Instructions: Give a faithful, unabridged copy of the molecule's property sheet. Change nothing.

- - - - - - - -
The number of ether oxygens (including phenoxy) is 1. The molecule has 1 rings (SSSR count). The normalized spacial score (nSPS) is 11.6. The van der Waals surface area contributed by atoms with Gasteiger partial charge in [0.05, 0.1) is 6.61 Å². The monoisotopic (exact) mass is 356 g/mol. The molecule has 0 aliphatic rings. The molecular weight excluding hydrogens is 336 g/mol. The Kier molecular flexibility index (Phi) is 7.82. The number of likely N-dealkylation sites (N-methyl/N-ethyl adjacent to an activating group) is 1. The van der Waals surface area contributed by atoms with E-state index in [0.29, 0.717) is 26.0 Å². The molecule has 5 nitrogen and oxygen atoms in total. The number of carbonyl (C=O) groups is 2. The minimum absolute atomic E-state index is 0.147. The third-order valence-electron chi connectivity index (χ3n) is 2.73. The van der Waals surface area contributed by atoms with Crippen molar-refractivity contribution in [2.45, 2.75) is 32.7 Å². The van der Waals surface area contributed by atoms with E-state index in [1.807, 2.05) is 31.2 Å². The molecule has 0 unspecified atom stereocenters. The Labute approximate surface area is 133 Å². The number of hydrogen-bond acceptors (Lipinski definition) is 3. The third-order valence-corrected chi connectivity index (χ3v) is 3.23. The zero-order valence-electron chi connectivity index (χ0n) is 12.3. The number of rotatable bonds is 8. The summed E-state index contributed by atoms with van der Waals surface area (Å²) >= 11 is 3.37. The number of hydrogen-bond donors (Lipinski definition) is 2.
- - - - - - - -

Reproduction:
The number of ether oxygens (including phenoxy) is 1. The molecule has 1 rings (SSSR count). The normalized spacial score (nSPS) is 11.6. The van der Waals surface area contributed by atoms with Gasteiger partial charge in [0.05, 0.1) is 6.61 Å². The monoisotopic (exact) mass is 356 g/mol. The molecule has 0 aliphatic rings. The molecular weight excluding hydrogens is 336 g/mol. The Kier molecular flexibility index (Phi) is 7.82. The number of likely N-dealkylation sites (N-methyl/N-ethyl adjacent to an activating group) is 1. The van der Waals surface area contributed by atoms with E-state index in [0.29, 0.717) is 26.0 Å². The molecule has 5 nitrogen and oxygen atoms in total. The number of carbonyl (C=O) groups is 2. The minimum absolute atomic E-state index is 0.147. The third-order valence-electron chi connectivity index (χ3n) is 2.73. The van der Waals surface area contributed by atoms with Crippen molar-refractivity contribution in [2.45, 2.75) is 32.7 Å². The van der Waals surface area contributed by atoms with E-state index in [1.807, 2.05) is 31.2 Å². The molecule has 0 unspecified atom stereocenters. The Labute approximate surface area is 133 Å². The number of hydrogen-bond acceptors (Lipinski definition) is 3. The third-order valence-corrected chi connectivity index (χ3v) is 3.23. The zero-order valence-electron chi connectivity index (χ0n) is 12.3. The number of rotatable bonds is 8. The summed E-state index contributed by atoms with van der Waals surface area (Å²) >= 11 is 3.37. The number of hydrogen-bond donors (Lipinski definition) is 2.